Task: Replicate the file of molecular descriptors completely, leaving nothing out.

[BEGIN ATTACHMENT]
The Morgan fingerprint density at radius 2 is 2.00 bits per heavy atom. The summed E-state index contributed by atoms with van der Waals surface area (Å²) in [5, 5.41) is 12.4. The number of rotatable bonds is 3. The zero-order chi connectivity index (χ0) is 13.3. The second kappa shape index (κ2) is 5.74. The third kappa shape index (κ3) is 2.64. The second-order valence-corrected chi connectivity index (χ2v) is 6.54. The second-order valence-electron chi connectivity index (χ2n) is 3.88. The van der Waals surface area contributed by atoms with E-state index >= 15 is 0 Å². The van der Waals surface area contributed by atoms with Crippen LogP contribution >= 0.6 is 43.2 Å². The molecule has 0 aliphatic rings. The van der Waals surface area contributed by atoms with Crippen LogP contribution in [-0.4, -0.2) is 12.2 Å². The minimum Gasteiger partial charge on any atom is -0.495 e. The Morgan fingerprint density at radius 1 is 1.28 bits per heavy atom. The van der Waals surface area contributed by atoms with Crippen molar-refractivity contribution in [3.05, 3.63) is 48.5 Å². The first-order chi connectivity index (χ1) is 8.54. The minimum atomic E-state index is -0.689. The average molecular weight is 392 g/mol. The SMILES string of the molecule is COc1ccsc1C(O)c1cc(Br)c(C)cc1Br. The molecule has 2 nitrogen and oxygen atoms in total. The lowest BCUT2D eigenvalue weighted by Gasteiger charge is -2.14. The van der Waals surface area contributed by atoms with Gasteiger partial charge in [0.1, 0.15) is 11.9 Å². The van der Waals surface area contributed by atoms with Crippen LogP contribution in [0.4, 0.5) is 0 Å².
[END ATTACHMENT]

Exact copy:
The Morgan fingerprint density at radius 2 is 2.00 bits per heavy atom. The summed E-state index contributed by atoms with van der Waals surface area (Å²) in [5, 5.41) is 12.4. The number of rotatable bonds is 3. The zero-order chi connectivity index (χ0) is 13.3. The second kappa shape index (κ2) is 5.74. The third kappa shape index (κ3) is 2.64. The second-order valence-corrected chi connectivity index (χ2v) is 6.54. The second-order valence-electron chi connectivity index (χ2n) is 3.88. The van der Waals surface area contributed by atoms with E-state index >= 15 is 0 Å². The van der Waals surface area contributed by atoms with Crippen LogP contribution >= 0.6 is 43.2 Å². The molecule has 0 aliphatic rings. The van der Waals surface area contributed by atoms with Crippen LogP contribution in [-0.4, -0.2) is 12.2 Å². The minimum Gasteiger partial charge on any atom is -0.495 e. The Morgan fingerprint density at radius 1 is 1.28 bits per heavy atom. The van der Waals surface area contributed by atoms with Crippen molar-refractivity contribution in [3.05, 3.63) is 48.5 Å². The first-order chi connectivity index (χ1) is 8.54. The minimum atomic E-state index is -0.689. The average molecular weight is 392 g/mol. The SMILES string of the molecule is COc1ccsc1C(O)c1cc(Br)c(C)cc1Br. The molecule has 2 nitrogen and oxygen atoms in total. The lowest BCUT2D eigenvalue weighted by Gasteiger charge is -2.14. The van der Waals surface area contributed by atoms with Gasteiger partial charge in [0.1, 0.15) is 11.9 Å². The van der Waals surface area contributed by atoms with Crippen LogP contribution in [0.4, 0.5) is 0 Å².